Dr. Kirk’s greatest legacy was the impact he made in the classroom, teaching statistics to virtually every psychology major – literally over 10,000 students. He was a model of excellence in the way he carried out his scholarship and the joy with which he approached his teaching. His sense of humor was evident in his teaching of statistics.
“Roger Kirk was a rare kind of person. As a methodic scholar and savvy leader, he made seminal contributions to the fields of psychology and statistics as well as helped shape Baylor into the University it is today,” said A. Alexander Beaujean, Ph.D., professor of psychology.
“Roger was also a benevolent and generous person, who had a droll sense of humor and loved to break into a ballroom dance during his classes," he said. "It is this distinct humanness that endeared him to his students—so much so that they would beam with pride during alumni events to tell him that their children (or grandchildren!) are taking his courses. This humanness is also what his colleagues in Waco and around the world will continue to remember fondly.”
In 2019, ahead of Dr. Kirk’s official retirement, Beaujean and Weaver honored Dr. Kirk by dedicating an issue of The Score, a flagship newsletter for the American Psychological Association (APA) Division 5, the Division for Quantitative and Qualitative methods. They wrote a biography on Dr. Kirk, highlighted his publications and colleagues’ reflections on their interactions with him and included a case study on what made Dr. Kirk a Master Teacher. In fact, while observing the Master Teacher in action, Beaujean noted specifically five common themes that Dr. Kirk presented in the classroom: humor, rigor, care and respect for students, anecdotes and examples, and material reviews.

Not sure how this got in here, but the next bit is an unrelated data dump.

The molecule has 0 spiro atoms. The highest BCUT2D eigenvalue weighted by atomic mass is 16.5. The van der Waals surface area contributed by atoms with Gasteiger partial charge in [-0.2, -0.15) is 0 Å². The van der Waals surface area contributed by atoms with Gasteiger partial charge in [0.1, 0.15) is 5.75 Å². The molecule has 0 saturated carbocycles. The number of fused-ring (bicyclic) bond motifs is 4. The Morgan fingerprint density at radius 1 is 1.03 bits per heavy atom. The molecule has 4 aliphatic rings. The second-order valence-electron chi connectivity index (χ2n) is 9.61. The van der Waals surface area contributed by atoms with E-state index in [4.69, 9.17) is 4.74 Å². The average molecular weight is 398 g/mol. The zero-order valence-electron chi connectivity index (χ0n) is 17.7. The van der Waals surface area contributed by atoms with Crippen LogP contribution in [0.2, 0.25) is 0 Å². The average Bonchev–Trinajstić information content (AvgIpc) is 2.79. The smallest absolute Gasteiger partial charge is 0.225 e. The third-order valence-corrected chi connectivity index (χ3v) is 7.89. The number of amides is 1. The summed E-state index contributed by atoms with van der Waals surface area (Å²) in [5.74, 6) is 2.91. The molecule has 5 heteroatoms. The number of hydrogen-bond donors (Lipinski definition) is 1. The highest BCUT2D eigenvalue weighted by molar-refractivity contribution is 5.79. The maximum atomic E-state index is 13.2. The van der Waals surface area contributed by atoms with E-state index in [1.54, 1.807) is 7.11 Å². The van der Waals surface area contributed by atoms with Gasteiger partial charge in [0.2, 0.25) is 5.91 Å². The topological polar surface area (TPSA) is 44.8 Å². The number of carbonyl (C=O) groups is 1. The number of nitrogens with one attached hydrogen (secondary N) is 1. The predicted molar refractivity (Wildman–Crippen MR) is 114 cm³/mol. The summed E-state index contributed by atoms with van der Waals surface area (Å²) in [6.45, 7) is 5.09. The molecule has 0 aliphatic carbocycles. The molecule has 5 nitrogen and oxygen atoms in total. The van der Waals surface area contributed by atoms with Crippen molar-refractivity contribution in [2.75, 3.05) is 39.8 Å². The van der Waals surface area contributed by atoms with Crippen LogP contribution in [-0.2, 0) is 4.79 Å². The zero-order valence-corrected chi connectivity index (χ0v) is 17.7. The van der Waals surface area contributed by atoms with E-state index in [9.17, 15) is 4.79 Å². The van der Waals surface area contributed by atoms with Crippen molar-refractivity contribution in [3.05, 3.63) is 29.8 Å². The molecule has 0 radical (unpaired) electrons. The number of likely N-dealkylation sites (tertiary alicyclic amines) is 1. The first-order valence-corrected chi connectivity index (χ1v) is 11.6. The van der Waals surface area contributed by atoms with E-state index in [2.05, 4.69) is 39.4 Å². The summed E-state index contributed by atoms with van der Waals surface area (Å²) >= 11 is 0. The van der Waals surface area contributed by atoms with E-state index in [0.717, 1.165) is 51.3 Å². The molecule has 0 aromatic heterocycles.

“Personally, I learned a great deal by observing Kirk,” Beaujean said.
In addition to his wife, Jane, Dr. Kirk is survived by his brother-law, William Abbott; sister, Barbara Chandler of Talbot, Tennessee; and niece- and nephew-in-law, Giulia VanAvery and David VanAvery of Syracuse, New York.
To honor Dr. Kirk’s legacy and memory, the family has established The Roger E. Kirk Endowed Chair in Quantitative Psychology at Baylor University. Gifts in memoriam can be made online to the Dr. Roger E. Kirk Endowed Chair or sent to University Advancement, One Bear Place #97026, Waco, Texas 76798.
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Baylor University is a private Christian University and a nationally ranked Research 1 institution. The University provides a vibrant campus community for more than 20,000 students by blending interdisciplinary research with an international reputation for educational excellence and a faculty commitment to teaching and scholarship. Chartered in 1845 by the Republic of Texas through the efforts of Baptist pioneers, Baylor is the oldest continually operating University in Texas. Located in Waco, Baylor welcomes students from all 50 states and more than 100 countries to study a broad range of degrees among its 12 nationally recognized academic divisions.